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At my shop we are used to store connections strings in the .config file. But when we had to update it in several applications in the same machine someone gave the idea of storing it on the windows registry.

Is this a good idea? What are the implications (security)?

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up vote 2 down vote accepted

We are storing common data in the registry in encrypted form. modifying Machine.config is a very scary operation. ;) One disadvantage is a registry security. And 64bit windows can make working with registry a very weird. especially on WoW mode.

Also registry for administrators is a very old and well known friend (backup, restore, import, export etc is not a new for them). as for machine.config I wish they never wants touch it.

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The registry is old and well-known, but that doesn't make it a good choice. If anything, .NET has tried very hard to move away from COM's registry dependence and instead allow XCOPY installs. So, in this case, I'd go with machine.config. – Steven Sudit Jan 27 '10 at 17:56
XCOPY does not work at all. all programs required .net and where is XCOPY? .net requires msi etc – Sergey Mirvoda Jan 27 '10 at 18:22
XCOPY is a marketing nonsense - it is not manageable via AD, it is not shown via WIA. think about sysadmins. who should support programs that user can copy in any folder. – Sergey Mirvoda Jan 27 '10 at 18:24

You can store it in machine.config. All .config files will inherit any connection strings defined therein unless explicitly cleared.

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Does it work for non-web applications? – Jader Dias Jan 27 '10 at 17:36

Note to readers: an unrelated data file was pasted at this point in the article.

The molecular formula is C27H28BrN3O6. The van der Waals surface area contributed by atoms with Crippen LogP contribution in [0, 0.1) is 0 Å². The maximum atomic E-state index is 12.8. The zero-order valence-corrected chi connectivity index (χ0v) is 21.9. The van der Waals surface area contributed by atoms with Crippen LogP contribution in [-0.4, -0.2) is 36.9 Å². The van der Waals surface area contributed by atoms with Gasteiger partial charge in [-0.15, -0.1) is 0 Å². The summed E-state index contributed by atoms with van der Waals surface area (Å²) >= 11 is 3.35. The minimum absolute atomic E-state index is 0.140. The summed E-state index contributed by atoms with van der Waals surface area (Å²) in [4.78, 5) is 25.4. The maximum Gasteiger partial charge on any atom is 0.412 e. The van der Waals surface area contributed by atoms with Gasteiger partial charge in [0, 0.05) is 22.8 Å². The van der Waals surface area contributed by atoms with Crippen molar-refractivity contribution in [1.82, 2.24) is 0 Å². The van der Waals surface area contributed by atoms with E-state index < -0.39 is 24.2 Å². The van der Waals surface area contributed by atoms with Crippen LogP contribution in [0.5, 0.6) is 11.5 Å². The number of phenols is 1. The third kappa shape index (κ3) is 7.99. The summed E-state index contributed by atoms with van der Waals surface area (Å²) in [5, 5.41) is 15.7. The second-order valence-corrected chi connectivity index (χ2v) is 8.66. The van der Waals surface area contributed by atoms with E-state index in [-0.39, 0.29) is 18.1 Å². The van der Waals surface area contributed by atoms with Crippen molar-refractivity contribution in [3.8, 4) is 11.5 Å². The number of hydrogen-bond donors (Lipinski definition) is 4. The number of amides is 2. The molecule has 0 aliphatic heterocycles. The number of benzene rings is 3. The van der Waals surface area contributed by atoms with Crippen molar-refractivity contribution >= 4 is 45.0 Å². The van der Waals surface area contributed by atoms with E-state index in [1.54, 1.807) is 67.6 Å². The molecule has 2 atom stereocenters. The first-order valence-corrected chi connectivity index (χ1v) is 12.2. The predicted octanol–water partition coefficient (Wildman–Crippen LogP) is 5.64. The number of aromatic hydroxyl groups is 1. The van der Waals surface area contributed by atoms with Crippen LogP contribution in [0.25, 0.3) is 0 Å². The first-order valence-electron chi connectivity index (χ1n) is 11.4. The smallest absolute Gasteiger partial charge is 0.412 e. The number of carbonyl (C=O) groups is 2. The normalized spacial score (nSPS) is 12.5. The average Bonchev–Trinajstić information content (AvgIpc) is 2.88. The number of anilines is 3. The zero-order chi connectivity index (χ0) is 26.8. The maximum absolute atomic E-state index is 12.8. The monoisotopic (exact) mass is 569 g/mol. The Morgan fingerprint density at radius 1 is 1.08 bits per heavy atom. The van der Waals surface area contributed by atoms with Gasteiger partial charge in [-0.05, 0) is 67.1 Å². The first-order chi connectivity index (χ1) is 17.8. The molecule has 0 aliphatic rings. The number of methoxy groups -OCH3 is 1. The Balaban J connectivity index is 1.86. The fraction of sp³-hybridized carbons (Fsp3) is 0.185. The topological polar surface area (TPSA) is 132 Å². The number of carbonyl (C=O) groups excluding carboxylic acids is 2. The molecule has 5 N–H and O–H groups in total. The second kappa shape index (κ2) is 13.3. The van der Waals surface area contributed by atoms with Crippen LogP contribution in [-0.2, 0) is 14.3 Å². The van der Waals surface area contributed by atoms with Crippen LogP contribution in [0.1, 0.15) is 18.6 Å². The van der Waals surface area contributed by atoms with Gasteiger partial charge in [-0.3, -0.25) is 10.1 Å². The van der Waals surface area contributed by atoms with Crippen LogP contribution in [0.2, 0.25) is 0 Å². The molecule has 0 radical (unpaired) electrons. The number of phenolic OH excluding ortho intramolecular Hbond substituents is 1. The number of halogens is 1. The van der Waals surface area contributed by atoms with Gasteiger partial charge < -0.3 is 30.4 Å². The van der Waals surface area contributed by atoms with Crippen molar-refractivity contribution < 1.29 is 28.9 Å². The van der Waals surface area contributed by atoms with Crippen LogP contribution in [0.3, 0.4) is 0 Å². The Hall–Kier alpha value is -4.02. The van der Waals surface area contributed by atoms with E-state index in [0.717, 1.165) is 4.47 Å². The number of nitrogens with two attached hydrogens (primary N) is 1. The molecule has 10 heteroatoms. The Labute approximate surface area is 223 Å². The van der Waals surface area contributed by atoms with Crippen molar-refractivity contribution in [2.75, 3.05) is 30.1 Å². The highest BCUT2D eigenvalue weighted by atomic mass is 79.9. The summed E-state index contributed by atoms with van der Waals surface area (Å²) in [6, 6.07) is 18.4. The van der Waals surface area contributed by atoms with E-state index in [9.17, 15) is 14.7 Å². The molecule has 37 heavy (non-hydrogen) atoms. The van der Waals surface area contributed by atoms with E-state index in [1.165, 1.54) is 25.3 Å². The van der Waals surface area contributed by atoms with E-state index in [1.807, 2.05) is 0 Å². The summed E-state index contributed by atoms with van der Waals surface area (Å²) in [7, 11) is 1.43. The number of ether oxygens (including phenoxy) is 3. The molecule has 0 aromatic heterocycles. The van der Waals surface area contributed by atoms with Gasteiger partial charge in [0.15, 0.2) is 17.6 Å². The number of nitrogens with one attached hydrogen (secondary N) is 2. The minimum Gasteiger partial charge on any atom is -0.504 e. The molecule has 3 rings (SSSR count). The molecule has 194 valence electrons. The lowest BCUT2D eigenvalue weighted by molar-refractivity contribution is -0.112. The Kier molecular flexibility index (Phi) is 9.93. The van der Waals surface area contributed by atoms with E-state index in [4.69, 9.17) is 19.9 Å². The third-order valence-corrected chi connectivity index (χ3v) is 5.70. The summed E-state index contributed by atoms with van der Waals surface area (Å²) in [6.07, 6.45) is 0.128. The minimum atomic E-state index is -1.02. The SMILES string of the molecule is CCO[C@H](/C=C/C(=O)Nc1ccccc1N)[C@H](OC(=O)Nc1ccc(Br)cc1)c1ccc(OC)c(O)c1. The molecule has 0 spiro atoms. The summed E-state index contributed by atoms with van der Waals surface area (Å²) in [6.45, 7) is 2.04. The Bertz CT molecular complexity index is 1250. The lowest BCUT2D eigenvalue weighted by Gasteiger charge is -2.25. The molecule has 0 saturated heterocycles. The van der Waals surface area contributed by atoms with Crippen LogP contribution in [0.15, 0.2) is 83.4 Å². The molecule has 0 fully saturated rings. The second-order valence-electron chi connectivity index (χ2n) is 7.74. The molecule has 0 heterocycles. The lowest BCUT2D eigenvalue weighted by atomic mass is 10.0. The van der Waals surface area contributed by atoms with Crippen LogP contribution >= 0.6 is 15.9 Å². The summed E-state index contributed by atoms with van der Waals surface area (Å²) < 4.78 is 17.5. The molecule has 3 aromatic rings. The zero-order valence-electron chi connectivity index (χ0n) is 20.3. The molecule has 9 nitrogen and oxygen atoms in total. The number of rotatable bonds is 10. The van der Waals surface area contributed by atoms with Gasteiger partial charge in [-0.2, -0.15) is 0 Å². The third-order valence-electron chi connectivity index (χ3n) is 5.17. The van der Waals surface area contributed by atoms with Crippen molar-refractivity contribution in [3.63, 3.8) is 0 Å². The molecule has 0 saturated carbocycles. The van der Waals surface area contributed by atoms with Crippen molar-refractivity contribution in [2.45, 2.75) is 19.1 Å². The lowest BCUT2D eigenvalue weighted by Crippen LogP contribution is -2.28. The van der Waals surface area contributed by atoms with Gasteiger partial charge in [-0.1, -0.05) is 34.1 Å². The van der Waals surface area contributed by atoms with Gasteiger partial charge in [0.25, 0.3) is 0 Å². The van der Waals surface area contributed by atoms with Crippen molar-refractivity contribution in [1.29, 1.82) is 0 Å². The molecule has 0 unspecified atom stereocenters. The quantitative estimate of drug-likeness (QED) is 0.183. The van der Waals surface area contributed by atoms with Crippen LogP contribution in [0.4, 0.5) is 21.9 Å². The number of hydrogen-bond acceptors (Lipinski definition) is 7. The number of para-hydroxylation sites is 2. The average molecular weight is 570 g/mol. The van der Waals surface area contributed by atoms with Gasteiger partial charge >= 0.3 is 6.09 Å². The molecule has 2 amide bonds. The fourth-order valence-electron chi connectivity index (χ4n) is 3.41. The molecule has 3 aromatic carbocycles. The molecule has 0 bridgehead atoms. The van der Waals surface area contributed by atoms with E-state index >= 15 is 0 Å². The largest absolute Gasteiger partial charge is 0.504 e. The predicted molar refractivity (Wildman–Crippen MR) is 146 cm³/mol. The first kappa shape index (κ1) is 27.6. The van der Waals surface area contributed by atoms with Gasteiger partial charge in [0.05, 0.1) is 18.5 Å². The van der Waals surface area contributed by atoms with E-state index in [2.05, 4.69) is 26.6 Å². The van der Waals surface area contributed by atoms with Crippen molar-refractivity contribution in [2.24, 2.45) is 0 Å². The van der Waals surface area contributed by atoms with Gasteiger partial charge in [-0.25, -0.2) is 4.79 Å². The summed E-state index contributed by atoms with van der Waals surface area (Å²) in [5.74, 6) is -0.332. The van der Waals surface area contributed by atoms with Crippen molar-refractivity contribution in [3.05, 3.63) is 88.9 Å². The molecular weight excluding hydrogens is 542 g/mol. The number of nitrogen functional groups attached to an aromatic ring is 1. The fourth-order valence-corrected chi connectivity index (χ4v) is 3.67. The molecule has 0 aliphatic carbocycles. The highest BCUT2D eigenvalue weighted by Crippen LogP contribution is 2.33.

yes it works (if you need only read access), machine.config is global for whole dotnet but what if someone reinstall .net or replace machine.config. (someone like @Mark ;-) ) – Sergey Mirvoda Jan 27 '10 at 17:43
Well, hopefully you have control over your own server. You could ask the same question about your own app. :) – Tad Donaghe Jan 29 '10 at 15:09

Maybe you could just have a common component (WCF or otherwise) that you reference for connection strings. That way you'd only have to store the string in one place.

I wouldn't use the Windows Registry for application specific settings like that, though I know plenty of other apps do...

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You could write a simple library that reads the connection string from a plain XML file and returns it. Presumably, it would go in the GAC. – Steven Sudit Jan 27 '10 at 17:58

I agree with the machine.config method. However, the easier way to do it would be to create a directory somewhere on your file system with an encrypted xml file. Use Dpapi for example and then just create a common class that reads, decrypts the file and returns the connection string. Remember to have a fallback method to get the configuration data if someone deletes that file. As pointed out before, the machine.config can be overwritten, same goes for this approach. Directory permissions can be used to set read restrictions and deny write to all but the developers. This should keep it safe from being "accidentally" overwritten and at the same time ensure that no one can read the data in there (even though this is moot without the key)

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